RE: Rhetoric and technical writing

Subject: RE: Rhetoric and technical writing
From: "Sharon Burton" <sharon -at- anthrobytes -dot- com>
To: "Stuart Burnfield" <slb -at- westnet -dot- com -dot- au>, <techwr-l -at- lists -dot- techwr-l -dot- com>
Date: Mon, 16 Jan 2006 06:58:58 -0800

I found this site and use it sometimes in my classes. It talks about the
rhetorical devices in writing and I find it easy to make it relevant to
technical writing. It's not active voice, etc. It's how to logically
construct information to lead the reader thru what you are telling them in a
way that supports them understanding what you are saying.


Sharon Burton
CEO, Anthrobytes Consulting
Immediate Past President of IESTC

>From Stuart:

But this did get me to wondering what rhetoric _does_ mean when applied
to tech writing. My dictionary has as its primary definition: "the study
of the techniques of using language effectively." There are other
definitions, including "the use of language to inform and persuade" and
"excessive ornamentation and contrivance in spoken or written discourse;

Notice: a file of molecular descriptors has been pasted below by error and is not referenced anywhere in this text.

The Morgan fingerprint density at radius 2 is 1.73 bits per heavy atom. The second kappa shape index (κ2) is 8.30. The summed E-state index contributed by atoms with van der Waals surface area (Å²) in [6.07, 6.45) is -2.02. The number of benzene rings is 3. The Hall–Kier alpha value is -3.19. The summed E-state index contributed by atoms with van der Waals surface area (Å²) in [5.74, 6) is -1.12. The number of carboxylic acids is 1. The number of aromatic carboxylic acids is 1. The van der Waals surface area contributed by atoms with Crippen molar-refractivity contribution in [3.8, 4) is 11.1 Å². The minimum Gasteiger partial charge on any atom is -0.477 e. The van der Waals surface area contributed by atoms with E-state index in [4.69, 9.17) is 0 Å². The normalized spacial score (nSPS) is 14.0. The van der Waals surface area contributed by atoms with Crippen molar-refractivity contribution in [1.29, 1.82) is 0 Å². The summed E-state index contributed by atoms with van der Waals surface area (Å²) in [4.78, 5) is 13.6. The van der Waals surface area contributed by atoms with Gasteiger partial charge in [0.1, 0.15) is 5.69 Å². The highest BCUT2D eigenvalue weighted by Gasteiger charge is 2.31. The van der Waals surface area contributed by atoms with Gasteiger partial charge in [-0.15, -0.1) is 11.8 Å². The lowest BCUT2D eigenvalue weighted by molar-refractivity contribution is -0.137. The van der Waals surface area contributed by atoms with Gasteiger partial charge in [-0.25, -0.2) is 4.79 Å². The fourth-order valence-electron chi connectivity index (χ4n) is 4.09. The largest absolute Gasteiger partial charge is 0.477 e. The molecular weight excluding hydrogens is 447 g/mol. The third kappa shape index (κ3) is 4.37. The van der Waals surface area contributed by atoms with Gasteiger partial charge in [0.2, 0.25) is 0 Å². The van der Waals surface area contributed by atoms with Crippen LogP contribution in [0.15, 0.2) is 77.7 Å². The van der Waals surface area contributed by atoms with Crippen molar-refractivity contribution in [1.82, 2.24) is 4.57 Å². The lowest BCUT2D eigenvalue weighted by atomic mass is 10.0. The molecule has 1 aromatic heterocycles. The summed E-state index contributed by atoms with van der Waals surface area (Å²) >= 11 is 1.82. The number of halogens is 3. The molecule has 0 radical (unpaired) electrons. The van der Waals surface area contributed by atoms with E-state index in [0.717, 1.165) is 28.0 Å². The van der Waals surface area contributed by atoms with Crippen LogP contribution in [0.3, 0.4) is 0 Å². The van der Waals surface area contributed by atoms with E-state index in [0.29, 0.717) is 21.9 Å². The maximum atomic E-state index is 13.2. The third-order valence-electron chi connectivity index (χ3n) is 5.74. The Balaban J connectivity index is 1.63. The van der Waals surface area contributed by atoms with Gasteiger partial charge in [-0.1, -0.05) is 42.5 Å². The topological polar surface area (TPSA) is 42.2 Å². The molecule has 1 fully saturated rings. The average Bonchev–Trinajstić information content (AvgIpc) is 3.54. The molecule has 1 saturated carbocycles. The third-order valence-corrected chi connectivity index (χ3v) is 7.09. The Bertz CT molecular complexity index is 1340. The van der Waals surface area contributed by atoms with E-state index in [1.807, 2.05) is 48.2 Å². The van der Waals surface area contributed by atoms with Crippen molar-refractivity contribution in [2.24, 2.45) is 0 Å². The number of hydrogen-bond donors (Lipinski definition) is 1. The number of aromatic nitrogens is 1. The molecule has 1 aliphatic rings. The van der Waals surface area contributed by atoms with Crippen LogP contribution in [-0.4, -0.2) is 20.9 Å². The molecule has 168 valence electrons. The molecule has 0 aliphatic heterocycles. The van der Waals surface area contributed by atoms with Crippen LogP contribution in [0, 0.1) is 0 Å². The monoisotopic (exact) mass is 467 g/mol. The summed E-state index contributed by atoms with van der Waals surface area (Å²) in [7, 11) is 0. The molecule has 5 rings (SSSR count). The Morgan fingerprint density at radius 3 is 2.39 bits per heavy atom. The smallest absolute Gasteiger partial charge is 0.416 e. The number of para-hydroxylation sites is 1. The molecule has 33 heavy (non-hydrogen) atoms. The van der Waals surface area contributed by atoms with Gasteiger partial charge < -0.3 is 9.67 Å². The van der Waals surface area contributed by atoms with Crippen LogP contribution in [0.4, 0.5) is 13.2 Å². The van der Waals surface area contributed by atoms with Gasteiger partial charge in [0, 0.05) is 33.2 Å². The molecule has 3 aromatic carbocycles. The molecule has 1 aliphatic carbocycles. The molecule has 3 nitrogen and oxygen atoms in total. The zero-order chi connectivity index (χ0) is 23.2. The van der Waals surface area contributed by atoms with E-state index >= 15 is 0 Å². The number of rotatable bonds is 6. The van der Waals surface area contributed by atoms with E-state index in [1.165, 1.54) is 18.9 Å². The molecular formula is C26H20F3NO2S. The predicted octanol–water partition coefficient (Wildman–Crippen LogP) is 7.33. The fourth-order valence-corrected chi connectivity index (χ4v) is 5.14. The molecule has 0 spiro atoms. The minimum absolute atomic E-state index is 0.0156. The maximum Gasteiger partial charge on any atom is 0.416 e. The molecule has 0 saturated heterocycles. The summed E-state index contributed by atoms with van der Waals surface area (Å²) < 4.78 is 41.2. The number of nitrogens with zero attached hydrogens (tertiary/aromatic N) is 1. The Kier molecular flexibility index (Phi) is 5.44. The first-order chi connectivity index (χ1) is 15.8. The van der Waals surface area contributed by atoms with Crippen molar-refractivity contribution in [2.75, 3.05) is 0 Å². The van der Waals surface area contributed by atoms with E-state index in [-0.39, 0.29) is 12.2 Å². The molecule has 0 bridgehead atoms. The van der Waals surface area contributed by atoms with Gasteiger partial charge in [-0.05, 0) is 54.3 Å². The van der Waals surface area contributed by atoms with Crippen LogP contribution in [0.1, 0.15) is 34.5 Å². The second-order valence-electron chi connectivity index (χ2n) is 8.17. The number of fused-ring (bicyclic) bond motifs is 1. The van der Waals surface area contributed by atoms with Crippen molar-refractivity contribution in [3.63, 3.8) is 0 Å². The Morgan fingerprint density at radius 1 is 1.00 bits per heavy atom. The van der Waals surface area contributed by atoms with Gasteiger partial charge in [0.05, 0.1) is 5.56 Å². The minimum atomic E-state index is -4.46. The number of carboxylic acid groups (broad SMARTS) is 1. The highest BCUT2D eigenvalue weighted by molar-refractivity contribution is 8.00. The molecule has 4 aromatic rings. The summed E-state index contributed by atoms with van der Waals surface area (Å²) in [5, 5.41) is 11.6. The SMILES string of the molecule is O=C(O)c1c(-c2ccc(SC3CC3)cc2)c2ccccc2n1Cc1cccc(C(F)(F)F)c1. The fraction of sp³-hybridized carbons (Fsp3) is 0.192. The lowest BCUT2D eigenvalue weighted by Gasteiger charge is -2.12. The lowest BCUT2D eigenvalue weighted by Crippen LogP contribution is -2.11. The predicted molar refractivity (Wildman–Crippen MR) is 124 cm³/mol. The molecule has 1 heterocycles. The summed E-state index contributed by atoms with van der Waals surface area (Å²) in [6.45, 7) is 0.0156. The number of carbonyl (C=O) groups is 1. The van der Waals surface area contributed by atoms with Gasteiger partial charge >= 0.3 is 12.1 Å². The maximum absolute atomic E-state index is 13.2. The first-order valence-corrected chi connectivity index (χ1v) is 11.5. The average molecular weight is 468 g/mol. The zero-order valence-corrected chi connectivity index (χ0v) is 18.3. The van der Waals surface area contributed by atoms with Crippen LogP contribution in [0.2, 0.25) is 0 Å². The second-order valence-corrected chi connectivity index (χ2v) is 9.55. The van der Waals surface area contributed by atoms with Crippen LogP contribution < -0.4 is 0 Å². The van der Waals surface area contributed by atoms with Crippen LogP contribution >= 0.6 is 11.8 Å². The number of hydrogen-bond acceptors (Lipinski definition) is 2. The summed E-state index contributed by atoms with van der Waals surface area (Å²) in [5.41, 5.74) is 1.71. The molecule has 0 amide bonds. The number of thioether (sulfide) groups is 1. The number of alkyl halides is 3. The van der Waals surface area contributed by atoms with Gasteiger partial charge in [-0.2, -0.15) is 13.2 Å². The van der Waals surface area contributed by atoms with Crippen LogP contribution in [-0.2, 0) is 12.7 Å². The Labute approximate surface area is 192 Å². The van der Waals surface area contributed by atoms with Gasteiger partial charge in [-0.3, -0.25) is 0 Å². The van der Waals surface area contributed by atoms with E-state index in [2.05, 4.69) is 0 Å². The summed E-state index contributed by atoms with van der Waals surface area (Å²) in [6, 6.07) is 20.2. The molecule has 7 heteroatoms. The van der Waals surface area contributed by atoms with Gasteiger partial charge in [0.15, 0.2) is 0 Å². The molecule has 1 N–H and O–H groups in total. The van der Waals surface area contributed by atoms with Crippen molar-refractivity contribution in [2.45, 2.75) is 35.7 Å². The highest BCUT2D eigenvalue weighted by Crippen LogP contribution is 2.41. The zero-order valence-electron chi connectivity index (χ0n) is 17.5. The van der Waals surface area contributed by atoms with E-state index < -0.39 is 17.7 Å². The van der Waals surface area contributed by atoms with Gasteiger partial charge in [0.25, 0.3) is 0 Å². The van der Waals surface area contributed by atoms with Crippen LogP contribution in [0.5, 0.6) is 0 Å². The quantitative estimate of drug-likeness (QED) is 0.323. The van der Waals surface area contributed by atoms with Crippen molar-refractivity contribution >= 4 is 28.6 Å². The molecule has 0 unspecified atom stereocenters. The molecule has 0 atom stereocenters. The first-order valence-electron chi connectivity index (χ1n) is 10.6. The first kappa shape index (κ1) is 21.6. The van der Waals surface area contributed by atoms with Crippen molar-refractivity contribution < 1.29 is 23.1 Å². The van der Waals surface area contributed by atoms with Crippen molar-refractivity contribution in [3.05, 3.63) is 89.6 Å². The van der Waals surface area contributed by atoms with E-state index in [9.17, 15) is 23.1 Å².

bombast" (which I guess is the meaning Tony was alluding to) but I
assume the first definition describes how rhetoric is usually applied in
TW courses.

Can anyone tell me in a little more detail how rhetoric is taught in
college TW courses? Do they tend to have standalone units on rhetoric,
or are rhetorical techniques folded into the specialised TW units?

What are the main rhetorical techniques? Or are they pretty much the
usual writing issues that come up often on the list--chunking, active
versus passive voice, first person versus second person, vocabulary,
consistency, and so on.


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Rhetoric and technical writing: From: Stuart Burnfield

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